Circlework recognizes the inhumane and unsustainable nature of the values and beliefs that patriarchy instills in us. Instead, it cultivates values such as gentleness, compassion, humility and generosity.
Copyright 2018 by Jalaja Bonheim. All Rights Reserved.
Reprinted with permission of the publisher: Meetings in Sacred Space.
The Magic of Circlework: The Practice Women Around the World Are Using to Heal and Empower Themselves
by Jalaja Bonheim
The Magic of Circlework includes the stories and voices of many women who are using Circlework to heal their lives and relationships. Anyone interested in the process of healing and evolution will love their stories of life-altering encounters and awakenings. At the same time, the author emphasizes that readers can use the principles of Circlework even if they never attend a circle gathering. Circlework is, after all, not just a group process. It’s also a spiritual practice that approaches the circle as an inner healing medicine that all humans are born with.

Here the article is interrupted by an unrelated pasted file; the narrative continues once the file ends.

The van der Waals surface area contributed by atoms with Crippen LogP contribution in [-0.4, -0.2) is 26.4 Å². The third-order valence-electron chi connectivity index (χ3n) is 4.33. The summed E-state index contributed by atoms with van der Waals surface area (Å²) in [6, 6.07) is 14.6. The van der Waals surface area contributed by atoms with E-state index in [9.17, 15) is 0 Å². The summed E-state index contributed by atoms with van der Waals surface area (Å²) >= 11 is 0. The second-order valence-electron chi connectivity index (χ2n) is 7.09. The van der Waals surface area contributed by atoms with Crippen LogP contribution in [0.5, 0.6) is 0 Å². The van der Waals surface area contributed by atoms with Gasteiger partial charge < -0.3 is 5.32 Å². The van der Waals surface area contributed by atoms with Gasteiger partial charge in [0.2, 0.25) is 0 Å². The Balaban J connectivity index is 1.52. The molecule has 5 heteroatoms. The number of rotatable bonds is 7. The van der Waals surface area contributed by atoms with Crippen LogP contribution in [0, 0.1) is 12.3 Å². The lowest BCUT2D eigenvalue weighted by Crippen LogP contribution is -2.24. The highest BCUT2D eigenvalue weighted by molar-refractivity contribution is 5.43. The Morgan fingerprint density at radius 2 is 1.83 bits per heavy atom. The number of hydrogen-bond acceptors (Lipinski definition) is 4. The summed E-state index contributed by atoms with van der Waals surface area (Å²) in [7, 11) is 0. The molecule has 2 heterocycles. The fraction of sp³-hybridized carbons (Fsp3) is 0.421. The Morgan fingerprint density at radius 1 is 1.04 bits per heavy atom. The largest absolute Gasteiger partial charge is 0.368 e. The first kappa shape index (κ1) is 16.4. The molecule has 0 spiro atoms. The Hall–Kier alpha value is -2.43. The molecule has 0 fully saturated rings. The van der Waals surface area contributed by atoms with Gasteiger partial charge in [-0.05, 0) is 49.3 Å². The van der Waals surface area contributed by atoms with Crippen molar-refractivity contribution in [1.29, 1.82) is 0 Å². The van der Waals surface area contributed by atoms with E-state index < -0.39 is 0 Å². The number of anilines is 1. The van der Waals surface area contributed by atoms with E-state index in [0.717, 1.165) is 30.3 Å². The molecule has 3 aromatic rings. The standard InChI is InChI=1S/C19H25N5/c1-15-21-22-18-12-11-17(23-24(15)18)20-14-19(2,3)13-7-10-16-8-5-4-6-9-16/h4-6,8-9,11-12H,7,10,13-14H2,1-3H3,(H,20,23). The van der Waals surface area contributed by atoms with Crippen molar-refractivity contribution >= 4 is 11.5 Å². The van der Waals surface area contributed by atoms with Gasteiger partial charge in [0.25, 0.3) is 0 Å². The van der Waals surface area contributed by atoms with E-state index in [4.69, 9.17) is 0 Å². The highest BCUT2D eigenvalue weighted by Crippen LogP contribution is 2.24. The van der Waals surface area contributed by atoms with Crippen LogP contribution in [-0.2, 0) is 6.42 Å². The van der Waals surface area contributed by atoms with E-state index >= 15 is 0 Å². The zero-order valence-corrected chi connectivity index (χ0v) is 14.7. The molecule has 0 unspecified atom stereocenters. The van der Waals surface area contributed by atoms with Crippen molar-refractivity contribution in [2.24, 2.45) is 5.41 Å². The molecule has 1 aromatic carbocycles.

Jalaja Bonheim, Ph.D., founder of the Institute for Circlework, is an internationally acclaimed speaker and award winning author who mentors women worldwide and has trained hundreds of circle leaders, gathering special acclaim for her groundbreaking work in the Middle East, where her circles unite Jewish and Palestinian women. She is the author of many books including The Sacred Ego: Making Peace with Ourselves and Our World which won the Nautilus Award for best book of 2015. Visit her website at www.jalajabonheim.com
Originally published at innerself.com